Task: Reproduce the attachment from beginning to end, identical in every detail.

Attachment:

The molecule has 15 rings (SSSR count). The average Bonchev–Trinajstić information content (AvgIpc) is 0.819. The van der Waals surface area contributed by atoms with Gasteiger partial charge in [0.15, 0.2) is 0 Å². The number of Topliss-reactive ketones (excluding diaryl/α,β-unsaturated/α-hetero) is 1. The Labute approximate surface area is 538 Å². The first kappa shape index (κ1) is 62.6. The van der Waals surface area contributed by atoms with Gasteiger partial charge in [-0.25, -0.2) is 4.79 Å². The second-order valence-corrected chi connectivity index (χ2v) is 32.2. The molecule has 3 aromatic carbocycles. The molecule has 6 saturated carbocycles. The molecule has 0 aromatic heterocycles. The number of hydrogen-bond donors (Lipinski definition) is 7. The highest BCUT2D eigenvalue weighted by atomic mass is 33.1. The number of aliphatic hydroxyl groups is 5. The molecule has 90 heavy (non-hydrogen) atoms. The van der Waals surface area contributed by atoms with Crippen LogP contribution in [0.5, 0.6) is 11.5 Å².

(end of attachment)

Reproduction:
The molecule has 15 rings (SSSR count). The average Bonchev–Trinajstić information content (AvgIpc) is 0.819. The van der Waals surface area contributed by atoms with Gasteiger partial charge in [0.15, 0.2) is 0 Å². The number of Topliss-reactive ketones (excluding diaryl/α,β-unsaturated/α-hetero) is 1. The Labute approximate surface area is 538 Å². The first kappa shape index (κ1) is 62.6. The van der Waals surface area contributed by atoms with Gasteiger partial charge in [-0.25, -0.2) is 4.79 Å². The second-order valence-corrected chi connectivity index (χ2v) is 32.2. The molecule has 3 aromatic carbocycles. The molecule has 6 saturated carbocycles. The molecule has 0 aromatic heterocycles. The number of hydrogen-bond donors (Lipinski definition) is 7. The highest BCUT2D eigenvalue weighted by atomic mass is 33.1. The number of aliphatic hydroxyl groups is 5. The molecule has 90 heavy (non-hydrogen) atoms. The van der Waals surface area contributed by atoms with Crippen LogP contribution in [0.5, 0.6) is 11.5 Å².